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Although students choose their colleges for a variety of reasons, low-income, first-generation, and minority students are often limited in their choices. Furthermore, even when those students do attend college, their persistence rates are generally lower than those of traditional students. This study examines the relationship between factors that influence choice and persistence in recipients of the Longhorn Opportunity Scholarship (LOS), a scholarship given to students from Texas high schools that are under-represented at the University of Texas at Austin (U.T. Austin), the flagship university of the University of Texas System. LOS students are usually low-income, thus, the scholarship offers these students an opportunity to attend a university they otherwise might not be able to attend. Furthermore, the academic and social support offered by U.T. Austin's Longhorn Scholars Program increases the likelihood these students will graduate. In this study, a qualitative methodology called Interactive Qualitative Analysis (IQA), developed by Norvell Northcutt at U.T. Austin, was used to study the relationship between choice and persistence in LOS recipients. One focus group of LOS freshmen addressed the question of why they chose U.T. Austin, while another focus group of LOS seniors addressed the question of what factors helped them persist. Understanding the relationship between choice and persistence for these students should assist university administrators in understanding what qualities attract talented low-income, first-generation and/or minority students to an institution, and if those same factors or others play a role in their persistence. If the students' pre-matriculation expectations are met by the university and these choice factors are similar to those factors that ensure persistence, then administrators can assume that programs such as the Longhorn Scholars Program are instrumental in the persistence of quality low-income, first-generation, and/or minority students.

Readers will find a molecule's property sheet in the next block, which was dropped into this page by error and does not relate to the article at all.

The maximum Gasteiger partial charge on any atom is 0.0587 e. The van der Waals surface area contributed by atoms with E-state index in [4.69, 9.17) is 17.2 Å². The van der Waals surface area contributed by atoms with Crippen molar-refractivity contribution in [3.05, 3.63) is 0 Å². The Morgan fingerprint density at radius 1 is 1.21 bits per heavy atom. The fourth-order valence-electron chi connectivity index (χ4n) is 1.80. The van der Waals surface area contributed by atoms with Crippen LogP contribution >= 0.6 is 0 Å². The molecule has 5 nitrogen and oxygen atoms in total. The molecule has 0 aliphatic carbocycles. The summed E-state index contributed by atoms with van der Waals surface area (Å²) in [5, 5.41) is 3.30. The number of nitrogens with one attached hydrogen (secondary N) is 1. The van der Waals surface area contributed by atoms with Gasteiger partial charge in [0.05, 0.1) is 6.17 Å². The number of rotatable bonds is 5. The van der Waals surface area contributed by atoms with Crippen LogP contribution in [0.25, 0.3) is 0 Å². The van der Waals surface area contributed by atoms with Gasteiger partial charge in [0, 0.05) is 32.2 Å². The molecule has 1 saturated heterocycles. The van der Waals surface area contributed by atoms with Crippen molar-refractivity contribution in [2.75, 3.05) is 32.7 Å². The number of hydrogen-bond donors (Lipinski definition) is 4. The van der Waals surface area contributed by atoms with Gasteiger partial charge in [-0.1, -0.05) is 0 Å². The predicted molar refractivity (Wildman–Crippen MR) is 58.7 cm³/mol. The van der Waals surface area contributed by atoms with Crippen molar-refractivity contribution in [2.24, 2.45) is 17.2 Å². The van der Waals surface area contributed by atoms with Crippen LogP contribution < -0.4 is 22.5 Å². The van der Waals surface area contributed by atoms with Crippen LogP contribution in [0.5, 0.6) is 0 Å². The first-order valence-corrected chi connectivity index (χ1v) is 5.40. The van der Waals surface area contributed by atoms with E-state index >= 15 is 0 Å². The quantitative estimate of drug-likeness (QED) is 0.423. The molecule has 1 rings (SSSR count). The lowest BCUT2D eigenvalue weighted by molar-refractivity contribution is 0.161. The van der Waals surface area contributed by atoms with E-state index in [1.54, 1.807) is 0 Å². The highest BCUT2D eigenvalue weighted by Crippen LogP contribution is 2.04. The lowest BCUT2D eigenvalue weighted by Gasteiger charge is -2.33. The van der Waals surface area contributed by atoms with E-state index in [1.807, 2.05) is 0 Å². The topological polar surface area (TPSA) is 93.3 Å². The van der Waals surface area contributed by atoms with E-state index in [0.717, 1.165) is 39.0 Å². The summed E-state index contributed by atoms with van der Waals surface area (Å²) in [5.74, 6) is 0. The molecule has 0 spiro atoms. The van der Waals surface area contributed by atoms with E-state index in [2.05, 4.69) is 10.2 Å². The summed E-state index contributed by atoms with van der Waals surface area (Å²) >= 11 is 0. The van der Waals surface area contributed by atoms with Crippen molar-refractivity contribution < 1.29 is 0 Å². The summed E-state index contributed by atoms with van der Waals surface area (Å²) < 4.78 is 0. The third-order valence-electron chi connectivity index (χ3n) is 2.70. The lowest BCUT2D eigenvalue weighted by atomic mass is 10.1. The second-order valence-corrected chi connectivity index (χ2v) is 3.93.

My dissertation examines the history of racial integration at The University of Texas beginning in 1950, the year the U.S. Supreme Court ordered the admission of African American Heman Sweatt. This dissertation shows how administrators at The University of Texas, even as they were “desegregating,” always remained conscious of race. These administrators were so conscious of race, in fact, that they noticed race at every turn, in order to insure that there would be integration, but not full integration. While UT administrators remained sensitive to the needs and concerns of latent and blatant white supremacists, they, for the most part, ignored the needs and concerns of African American students. In <italic>Brown v. Board of Education,</italic> the U.S. Supreme Court ruled segregation unconstitutional because it harmed black children irreparably, psychologically, and spiritually. In this dissertation, several African Americans, in their own words, and in the reiterations of their experiences at UT, suggest that limited integration could be no less harmful—that in fact it hurt those who attended the University emotionally and psychologically. These early black students said that although the University claimed to welcome them, they were treated as unwelcome, undeserving, and unwanted. In retrospect, it is rather amazing that desegregation at the University was relatively peaceful, in the midst of the many insults—both public and private—that black students were forced to endure both on and off campus at the hands of their white classmates and white professors. The experiences with limited integration could be instructive. In recent years, as debates swirl around the desirability of race consciousness and race-based programs, we must wonder whether even limited integration will survive. By showing the continued persistence of white racism at UT, the dissertation explores the ways in which white supremacy may be so deeply imbedded in American culture that it never disappears, but simply changes form.